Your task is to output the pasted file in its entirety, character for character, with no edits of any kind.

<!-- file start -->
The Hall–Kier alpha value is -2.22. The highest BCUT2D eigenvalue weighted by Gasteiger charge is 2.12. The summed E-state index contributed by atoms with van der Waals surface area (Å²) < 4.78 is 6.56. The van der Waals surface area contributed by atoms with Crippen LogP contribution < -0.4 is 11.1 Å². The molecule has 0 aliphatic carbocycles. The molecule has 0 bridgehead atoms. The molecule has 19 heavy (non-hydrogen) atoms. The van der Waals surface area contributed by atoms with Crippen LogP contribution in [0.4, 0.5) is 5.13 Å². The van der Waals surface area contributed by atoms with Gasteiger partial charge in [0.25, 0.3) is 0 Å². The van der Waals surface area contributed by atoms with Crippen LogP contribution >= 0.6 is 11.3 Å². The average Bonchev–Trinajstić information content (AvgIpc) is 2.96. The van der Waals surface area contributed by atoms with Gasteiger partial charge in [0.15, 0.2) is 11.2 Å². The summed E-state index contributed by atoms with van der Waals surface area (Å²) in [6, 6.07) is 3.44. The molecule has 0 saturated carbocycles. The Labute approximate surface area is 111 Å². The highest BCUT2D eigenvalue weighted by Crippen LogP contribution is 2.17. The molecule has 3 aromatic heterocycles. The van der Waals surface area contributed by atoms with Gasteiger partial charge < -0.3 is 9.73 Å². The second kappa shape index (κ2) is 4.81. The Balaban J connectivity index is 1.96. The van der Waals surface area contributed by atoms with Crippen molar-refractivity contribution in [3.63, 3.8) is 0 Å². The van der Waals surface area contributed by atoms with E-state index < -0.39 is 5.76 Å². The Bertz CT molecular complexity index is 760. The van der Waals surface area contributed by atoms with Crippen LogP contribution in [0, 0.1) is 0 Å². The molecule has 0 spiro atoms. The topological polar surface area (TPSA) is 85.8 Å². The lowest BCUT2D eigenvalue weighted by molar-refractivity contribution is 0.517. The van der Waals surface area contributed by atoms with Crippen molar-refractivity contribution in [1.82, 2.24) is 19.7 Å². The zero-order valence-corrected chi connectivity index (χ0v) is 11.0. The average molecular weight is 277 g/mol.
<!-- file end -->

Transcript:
The Hall–Kier alpha value is -2.22. The highest BCUT2D eigenvalue weighted by Gasteiger charge is 2.12. The summed E-state index contributed by atoms with van der Waals surface area (Å²) < 4.78 is 6.56. The van der Waals surface area contributed by atoms with Crippen LogP contribution < -0.4 is 11.1 Å². The molecule has 0 aliphatic carbocycles. The molecule has 0 bridgehead atoms. The molecule has 19 heavy (non-hydrogen) atoms. The van der Waals surface area contributed by atoms with Crippen LogP contribution in [0.4, 0.5) is 5.13 Å². The van der Waals surface area contributed by atoms with Gasteiger partial charge in [0.25, 0.3) is 0 Å². The van der Waals surface area contributed by atoms with Crippen LogP contribution >= 0.6 is 11.3 Å². The average Bonchev–Trinajstić information content (AvgIpc) is 2.96. The van der Waals surface area contributed by atoms with Gasteiger partial charge in [0.15, 0.2) is 11.2 Å². The summed E-state index contributed by atoms with van der Waals surface area (Å²) in [6, 6.07) is 3.44. The molecule has 0 saturated carbocycles. The Labute approximate surface area is 111 Å². The highest BCUT2D eigenvalue weighted by Crippen LogP contribution is 2.17. The molecule has 3 aromatic heterocycles. The van der Waals surface area contributed by atoms with Gasteiger partial charge < -0.3 is 9.73 Å². The second kappa shape index (κ2) is 4.81. The Balaban J connectivity index is 1.96. The van der Waals surface area contributed by atoms with Crippen molar-refractivity contribution in [3.63, 3.8) is 0 Å². The van der Waals surface area contributed by atoms with E-state index < -0.39 is 5.76 Å². The Bertz CT molecular complexity index is 760. The van der Waals surface area contributed by atoms with Crippen LogP contribution in [0, 0.1) is 0 Å². The molecule has 0 spiro atoms. The topological polar surface area (TPSA) is 85.8 Å². The lowest BCUT2D eigenvalue weighted by molar-refractivity contribution is 0.517. The van der Waals surface area contributed by atoms with Crippen molar-refractivity contribution in [1.82, 2.24) is 19.7 Å². The zero-order valence-corrected chi connectivity index (χ0v) is 11.0. The average molecular weight is 277 g/mol.